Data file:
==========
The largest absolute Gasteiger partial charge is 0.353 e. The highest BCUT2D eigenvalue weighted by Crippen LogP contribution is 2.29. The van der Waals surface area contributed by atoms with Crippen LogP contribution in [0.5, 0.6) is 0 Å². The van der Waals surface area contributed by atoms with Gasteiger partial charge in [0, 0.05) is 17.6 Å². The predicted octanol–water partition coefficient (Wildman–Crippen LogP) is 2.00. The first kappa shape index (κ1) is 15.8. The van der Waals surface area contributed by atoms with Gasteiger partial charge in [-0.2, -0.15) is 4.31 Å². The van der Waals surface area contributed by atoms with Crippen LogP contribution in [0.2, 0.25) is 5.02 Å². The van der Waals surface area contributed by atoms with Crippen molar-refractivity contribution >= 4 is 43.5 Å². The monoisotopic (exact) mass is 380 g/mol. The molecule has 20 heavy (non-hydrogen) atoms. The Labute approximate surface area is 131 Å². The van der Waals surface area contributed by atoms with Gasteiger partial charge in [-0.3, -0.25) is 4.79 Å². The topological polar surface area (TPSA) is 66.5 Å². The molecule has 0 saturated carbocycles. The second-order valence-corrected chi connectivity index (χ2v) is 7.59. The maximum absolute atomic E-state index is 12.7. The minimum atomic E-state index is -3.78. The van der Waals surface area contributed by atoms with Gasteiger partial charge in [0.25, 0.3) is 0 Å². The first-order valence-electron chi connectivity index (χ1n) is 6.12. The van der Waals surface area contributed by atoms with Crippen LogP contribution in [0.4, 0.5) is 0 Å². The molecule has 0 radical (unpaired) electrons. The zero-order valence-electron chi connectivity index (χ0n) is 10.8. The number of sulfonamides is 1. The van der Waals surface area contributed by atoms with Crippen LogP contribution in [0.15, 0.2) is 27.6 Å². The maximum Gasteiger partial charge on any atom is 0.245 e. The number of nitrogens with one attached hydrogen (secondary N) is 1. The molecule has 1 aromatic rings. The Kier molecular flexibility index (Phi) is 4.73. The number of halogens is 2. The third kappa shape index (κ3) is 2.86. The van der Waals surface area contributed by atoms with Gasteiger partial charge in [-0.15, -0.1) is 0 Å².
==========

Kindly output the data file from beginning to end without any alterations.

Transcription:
The largest absolute Gasteiger partial charge is 0.353 e. The highest BCUT2D eigenvalue weighted by Crippen LogP contribution is 2.29. The van der Waals surface area contributed by atoms with Crippen LogP contribution in [0.5, 0.6) is 0 Å². The van der Waals surface area contributed by atoms with Gasteiger partial charge in [0, 0.05) is 17.6 Å². The predicted octanol–water partition coefficient (Wildman–Crippen LogP) is 2.00. The first kappa shape index (κ1) is 15.8. The van der Waals surface area contributed by atoms with Gasteiger partial charge in [-0.2, -0.15) is 4.31 Å². The van der Waals surface area contributed by atoms with Crippen LogP contribution in [0.2, 0.25) is 5.02 Å². The van der Waals surface area contributed by atoms with Crippen molar-refractivity contribution >= 4 is 43.5 Å². The monoisotopic (exact) mass is 380 g/mol. The molecule has 20 heavy (non-hydrogen) atoms. The Labute approximate surface area is 131 Å². The van der Waals surface area contributed by atoms with Gasteiger partial charge in [-0.3, -0.25) is 4.79 Å². The topological polar surface area (TPSA) is 66.5 Å². The molecule has 0 saturated carbocycles. The second-order valence-corrected chi connectivity index (χ2v) is 7.59. The maximum absolute atomic E-state index is 12.7. The minimum atomic E-state index is -3.78. The van der Waals surface area contributed by atoms with Gasteiger partial charge in [0.25, 0.3) is 0 Å². The first-order valence-electron chi connectivity index (χ1n) is 6.12. The van der Waals surface area contributed by atoms with Crippen LogP contribution in [0.4, 0.5) is 0 Å². The molecule has 0 radical (unpaired) electrons. The zero-order valence-electron chi connectivity index (χ0n) is 10.8. The number of sulfonamides is 1. The van der Waals surface area contributed by atoms with Crippen LogP contribution in [0.15, 0.2) is 27.6 Å². The maximum Gasteiger partial charge on any atom is 0.245 e. The number of nitrogens with one attached hydrogen (secondary N) is 1. The molecule has 1 aromatic rings. The Kier molecular flexibility index (Phi) is 4.73. The number of halogens is 2. The third kappa shape index (κ3) is 2.86. The van der Waals surface area contributed by atoms with Gasteiger partial charge in [-0.15, -0.1) is 0 Å².